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Poland voices surprise at no-move by Brussels over Supreme Court law

PR dla Zagranicy
Paweł Kononczuk 12.12.2018 07:00
A deputy foreign minister has voiced surprise that Brussels is not withdrawing a legal case against Warsaw after Polish parliamentarians approved legislation to reinstate retired Supreme Court judges, according to reports.
Konrad Szymański (right) Photo: EPA/OLIVIER HOSLET
Konrad Szymański (right) Photo: EPA/OLIVIER HOSLET

Contested legal reforms in Poland were discussed at a meeting of ministers from EU countries in Brussels on Tuesday.

Polish Deputy Foreign Minister Konrad Szymański said after the meeting: "I am surprised that after three weeks we can’t hear anything more than two or three sentences about the consequences of the Polish parliament adopting a law on the Supreme Court.”

He added: “This [law] obviously settles all the controversies regarding the Supreme Court.”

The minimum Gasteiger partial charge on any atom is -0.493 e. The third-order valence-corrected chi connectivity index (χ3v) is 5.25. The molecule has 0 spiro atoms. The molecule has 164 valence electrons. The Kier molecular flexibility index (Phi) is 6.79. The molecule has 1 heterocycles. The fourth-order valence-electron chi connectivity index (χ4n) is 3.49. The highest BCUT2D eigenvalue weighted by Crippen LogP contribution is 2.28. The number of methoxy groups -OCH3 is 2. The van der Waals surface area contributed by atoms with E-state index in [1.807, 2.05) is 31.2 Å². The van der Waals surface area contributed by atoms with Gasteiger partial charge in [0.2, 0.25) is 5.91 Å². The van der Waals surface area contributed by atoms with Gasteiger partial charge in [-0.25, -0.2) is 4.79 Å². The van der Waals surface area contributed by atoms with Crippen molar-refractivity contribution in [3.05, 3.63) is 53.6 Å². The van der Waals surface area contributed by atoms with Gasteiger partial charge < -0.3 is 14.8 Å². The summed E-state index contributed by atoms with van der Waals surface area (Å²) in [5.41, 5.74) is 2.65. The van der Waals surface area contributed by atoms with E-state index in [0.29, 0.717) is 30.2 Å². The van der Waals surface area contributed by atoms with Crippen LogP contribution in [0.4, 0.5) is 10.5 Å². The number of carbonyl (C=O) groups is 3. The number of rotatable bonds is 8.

Polish parliamentarians last month approved legislation aiming to reinstate retired Supreme Court judges and reverse a move that had triggered a row between Warsaw and Brussels.

The planned change in rules has now gone to Polish President Andrzej Duda for signature.

The new Polish legislation aims to repeal provisions under which judges above the age of 65 were forced into retirement earlier this year.

The Court of Justice of the European Union in October issued an interim injunction ruling that the contested reforms to Poland’s Supreme Court should be suspended.

In July, the European Commission, the European Union’s executive arm, launched a procedure against Warsaw over the reform, arguing that it undermined “the principle of judicial independence, including the irremovability of judges.”

That move followed the European Commission last December taking the unprecedented step of triggering Article 7 of the EU Treaty against Poland, stepping up pressure on Warsaw over judicial reforms and possibly paving the way for sanctions being imposed on Poland.

Poland's governing Law and Justice party, which came to power in late 2015, has said that sweeping changes are needed to reform an inefficient and sometimes corrupt judicial system tainted by the communist past.


Source: IAR/PAP

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